I'm scratching my head over the "standardisation" process for document file formats, in particular the text and form documents. Open Document Format and Office Open XML pitched against each other at Ecma, much time and resources spent.
Why bother at all?
A form or a document consists of two things - content and layout. Nay, many pieces of content and then layout. Information mashed up into one, a text document or a text form. An information storage and distribution methodology more or less unchanged since the days of the Pharaohs. Papyrus scrolls, Gutenberg prints or OOXML formats - same stuff, new wrapping.
Quite practical in pre-IT days, but it has a drawback: The moment you manipulate data it loses value and is harder to find, link and reuse. Storing data in manipulated form is simply put, not smart. Nope, it's plainly stupid if alternatives exists.
A letter contains finite information objects, each easily stored using some good old IT standard, say ASCII.
It has a body text, something that could easily be split in finite objects like Introduction, Argument, Closing and whatever you'd like - just name the objects and define the relationships.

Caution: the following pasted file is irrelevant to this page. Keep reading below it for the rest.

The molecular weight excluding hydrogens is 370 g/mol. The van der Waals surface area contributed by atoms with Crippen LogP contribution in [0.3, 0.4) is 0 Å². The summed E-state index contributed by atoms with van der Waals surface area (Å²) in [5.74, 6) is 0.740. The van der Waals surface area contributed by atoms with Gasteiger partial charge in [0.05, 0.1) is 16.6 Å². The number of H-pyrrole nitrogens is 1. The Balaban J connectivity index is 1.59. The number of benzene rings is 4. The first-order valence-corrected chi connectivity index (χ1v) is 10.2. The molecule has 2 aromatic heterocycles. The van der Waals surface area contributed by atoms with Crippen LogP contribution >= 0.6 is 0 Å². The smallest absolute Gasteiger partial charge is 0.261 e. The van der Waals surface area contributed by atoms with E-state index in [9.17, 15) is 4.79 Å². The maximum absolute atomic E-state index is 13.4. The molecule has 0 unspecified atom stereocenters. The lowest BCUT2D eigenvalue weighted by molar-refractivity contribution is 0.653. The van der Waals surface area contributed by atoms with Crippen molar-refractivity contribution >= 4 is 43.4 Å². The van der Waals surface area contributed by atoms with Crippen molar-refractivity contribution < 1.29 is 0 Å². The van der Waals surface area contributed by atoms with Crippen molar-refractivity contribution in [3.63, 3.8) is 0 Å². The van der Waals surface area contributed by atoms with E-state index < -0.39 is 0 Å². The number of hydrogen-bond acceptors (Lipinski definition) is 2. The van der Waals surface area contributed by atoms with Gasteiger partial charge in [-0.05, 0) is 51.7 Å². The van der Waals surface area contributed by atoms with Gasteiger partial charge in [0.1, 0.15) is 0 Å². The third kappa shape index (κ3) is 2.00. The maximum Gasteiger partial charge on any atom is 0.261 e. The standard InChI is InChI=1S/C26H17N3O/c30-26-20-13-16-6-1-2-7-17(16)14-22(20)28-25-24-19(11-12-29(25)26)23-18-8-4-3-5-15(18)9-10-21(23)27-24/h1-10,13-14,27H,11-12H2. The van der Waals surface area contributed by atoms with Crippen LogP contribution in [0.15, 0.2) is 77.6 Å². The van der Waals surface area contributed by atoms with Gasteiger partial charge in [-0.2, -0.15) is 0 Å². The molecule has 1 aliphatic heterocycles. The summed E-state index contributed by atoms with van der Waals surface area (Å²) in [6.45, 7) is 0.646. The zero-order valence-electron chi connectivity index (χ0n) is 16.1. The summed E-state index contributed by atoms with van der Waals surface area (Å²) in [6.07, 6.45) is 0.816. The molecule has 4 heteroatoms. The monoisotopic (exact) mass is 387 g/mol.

And then it has an Address, certainly a finite object if there ever was one. How many "documents" has your address on it? Hundreds? Thousands? How many misspells would there be within that mass? Tens? Hundreds? How many letters do you have to send out when you move? Hundreds? How many letters have never reached you?
Why not have one single "address" object representing that house then linked to any other information object pertaining to the house or you as long as you live in that physical object? One single link to update, no room for errors, no mess.
For textual information I am not interested in stored layout, layout I can apply when I need it thank you. I'm interested in pure information. And most probably a single data object therein and of course how and what it links to.
A "Patient Journal" is a more elaborate "text form" but it consists of finite objects that arises at separate occasions - an inoculation, a surgery, a round of medication, a broken arm. And truth be said the health industry would be better off with finite objects than the form - thus researches can be allowed to see whatever they should see but not more without signing an NDA.
If I want to send a letter, if I need a report to be distributed, if I need a patient journal to be studied in it's entirety I simply apply some logic to the finite objects; start with this object, then add that, then those - and print it out with nice margins and the font of the day.
Keep data in raw form, apply logic when needed, never save manipulated data. Full stop.
Stop this "text document" and "text form" thinking now, time to move onward from the papyrus-scroll-concept and stop bothering with standards for manipulated data. That is bad form and quite foolish.